Tuesday, December 31, 2013


I have spent the last couple of months with my coach parked at my daughter and son-in-law's place in Apple Valley, CA.  I was invited by my son-in-law, who is a Captain with the Apple Valley Fire Protection District, to do a "ride-along" with him and his crew that consisted of an Engineer and two Paramedic/Firefighters.  I, of course, could not turn down that kind of invitation, so on the morning of my visit, I took my camera and showed up at the station at the beginning of the duty shift.

 The day was two days after Christmas and their decorations were still on display.

One of the first things they do at the start of a shift is do a good work out in the exercise room.

Not long after their workout, Dispatch toned us for the first of three medical assistance calls that morning. In the engine we quickly climbed and we rolled out.

By the time we had returned from the third call, it was lunch time and they were watching something on interest on TV news as they quickly ate.

After lunch they washed and dried the water tender that was parked in the bay next to the engine.

 Station 2 paid us a visit with their engine to pick up supplies.

Late in the day, they got a call from 911 Dispatch of a motorhome and car on fire.



In less than ten minutes after we arrived, the flames were put out. There was not much left of the car or the Class C motorhome.

This brought to a close my interesting day with the VERY professional crew of Medic Engine 331. Last year, the three active Apple Valley Fire Protection District stations responded to a little over 10,500 calls. In the first part of this month, Engine 331 responded to three (3) major house fires. In one of those house fires, they found a dead body after the fire was out. An investigation showed that the person did not die as a result of the fire. You just never know what awaits firefighters when that alarm goes off in the station.

Tuesday, December 17, 2013


When I met up with a small group of fellow Golden Spike members in Alamosa, Colorado, we enjoyed riding on three railroads in five days. One of those railroads was the Rio Grande Scenic Railroad. We left the Alamosa station on a clear sunny day and headed over La Veta Pass to the small town of La Veta.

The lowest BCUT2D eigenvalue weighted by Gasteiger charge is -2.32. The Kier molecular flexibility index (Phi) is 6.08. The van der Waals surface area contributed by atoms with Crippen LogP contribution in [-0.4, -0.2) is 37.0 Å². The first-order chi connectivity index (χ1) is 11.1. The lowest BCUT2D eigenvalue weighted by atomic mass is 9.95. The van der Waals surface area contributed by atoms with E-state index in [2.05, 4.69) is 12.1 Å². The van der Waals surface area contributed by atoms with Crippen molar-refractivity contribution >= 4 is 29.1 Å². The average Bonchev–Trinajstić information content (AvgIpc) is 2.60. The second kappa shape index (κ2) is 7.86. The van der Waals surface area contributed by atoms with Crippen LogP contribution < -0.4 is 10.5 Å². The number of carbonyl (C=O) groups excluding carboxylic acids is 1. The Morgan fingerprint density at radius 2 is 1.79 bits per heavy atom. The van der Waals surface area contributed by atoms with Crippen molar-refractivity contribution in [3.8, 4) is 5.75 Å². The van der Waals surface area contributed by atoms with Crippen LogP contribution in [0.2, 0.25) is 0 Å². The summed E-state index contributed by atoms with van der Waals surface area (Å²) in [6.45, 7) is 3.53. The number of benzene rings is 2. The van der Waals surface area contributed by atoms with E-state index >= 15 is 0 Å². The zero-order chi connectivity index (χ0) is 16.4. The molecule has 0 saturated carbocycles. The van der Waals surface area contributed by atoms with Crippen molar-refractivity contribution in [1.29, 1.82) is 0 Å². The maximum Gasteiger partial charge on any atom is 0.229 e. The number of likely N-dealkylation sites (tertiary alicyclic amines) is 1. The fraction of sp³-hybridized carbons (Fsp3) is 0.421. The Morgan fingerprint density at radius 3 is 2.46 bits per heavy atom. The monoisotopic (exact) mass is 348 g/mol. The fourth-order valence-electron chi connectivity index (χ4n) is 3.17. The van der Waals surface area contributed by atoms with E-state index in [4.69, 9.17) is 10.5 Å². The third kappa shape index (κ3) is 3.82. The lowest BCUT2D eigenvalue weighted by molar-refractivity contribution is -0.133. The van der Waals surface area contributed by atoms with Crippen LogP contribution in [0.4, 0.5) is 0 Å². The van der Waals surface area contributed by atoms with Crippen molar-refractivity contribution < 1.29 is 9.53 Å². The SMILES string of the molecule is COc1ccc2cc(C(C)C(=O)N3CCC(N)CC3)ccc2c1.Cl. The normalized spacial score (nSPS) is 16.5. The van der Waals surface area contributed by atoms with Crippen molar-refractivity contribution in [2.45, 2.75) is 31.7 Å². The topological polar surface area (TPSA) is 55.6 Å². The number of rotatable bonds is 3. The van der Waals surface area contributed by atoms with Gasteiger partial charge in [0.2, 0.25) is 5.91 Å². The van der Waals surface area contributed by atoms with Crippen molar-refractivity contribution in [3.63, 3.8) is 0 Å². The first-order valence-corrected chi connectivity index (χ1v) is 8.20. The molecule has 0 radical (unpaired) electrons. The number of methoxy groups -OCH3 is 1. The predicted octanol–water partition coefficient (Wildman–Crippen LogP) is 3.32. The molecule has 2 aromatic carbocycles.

This was a short train of only three cars, but very interesting cars they were. The last car is a complete restored lounge/observation car from the train City Of New Orleans.
We had full access to the train, but the car we spent most of our time in was the center car. This was a car built in 1952 for the Santa Fe Railroad as a dome/diner car. The dome went the full length of the top deck and the entire lower portion was the kitchen and dinning area.
The Rio Grande Scenic Railroad is not only a tourist railroad, but also an active freight railroad. There is a large agriculture industry in the Alamosa valley as well as a few industrial sites. They run freight at night and passenger traffic during the day. The freight cars go down to the main line of the BNSF Railroad to be taken to their destination. They also do a good business of buying obsolete passenger equipment and restoring them to "like new" condition and sell them to individuals and other tourist railroads. While the rest of our group were having a grand time in the dome car, I went back to the check out the City of New Orleans car. I had the whole car to myself. It was like brand new! The center portion of the car was a bar and had a short menu of food, but the rest of the car was set up with a few tables and many  comfortable chairs.

It was strange riding in a beautiful rail car with nobody else in it. It rode so quit and smooth that it gave the impression that the car was stationary and the scenery was moving by the windows. I took many photos through the center window at the back end of the car.

Here are a couple of views from that window. 
We kept gaining altitude until we reached around 9,000 feet. It was here that we were all served a delicious meal of baked salmon from the kitchen down below.
The train stopped to do a "run-by". We all got off the train and it backed up about half a mile and then came back up the hill at full speed, making with the smoke, and rolled by us as we took pictures.

  Then it was down hill all the way to the La Veta station.

They uncoupled the engine from the train. They put the engine on a Wye to turn it around.

On the way back to Alamosa, we stopped one more time
so the train could do another "run-by".

Then it was through the tunnel and on back to the Alamosa station.
It was a beautiful and pleasant 6-hr. train ride with friends that will
not soon be forgotten!
These were just some of over 200 photos that I took
 while on this ride.

Saturday, December 7, 2013


On my way from Oregon to Colorado this fall, I just happened to be in Reno on the weekend of their Balloon Festival. I arrived at the Balloon Park around 4:30 am to check out the festivities. Just after sunrise magic happened. The sky was filled with 100 of the most colorful balloons that I have ever seen.

There were about a dozen specialty balloons. People were able to walk around and watch them inflate these gigantic devices. There were many shapes and one balloon took up a couple and a minister and were married while floating above the park.

If you are ever in Reno around Labor Day, check out the Great Balloon Race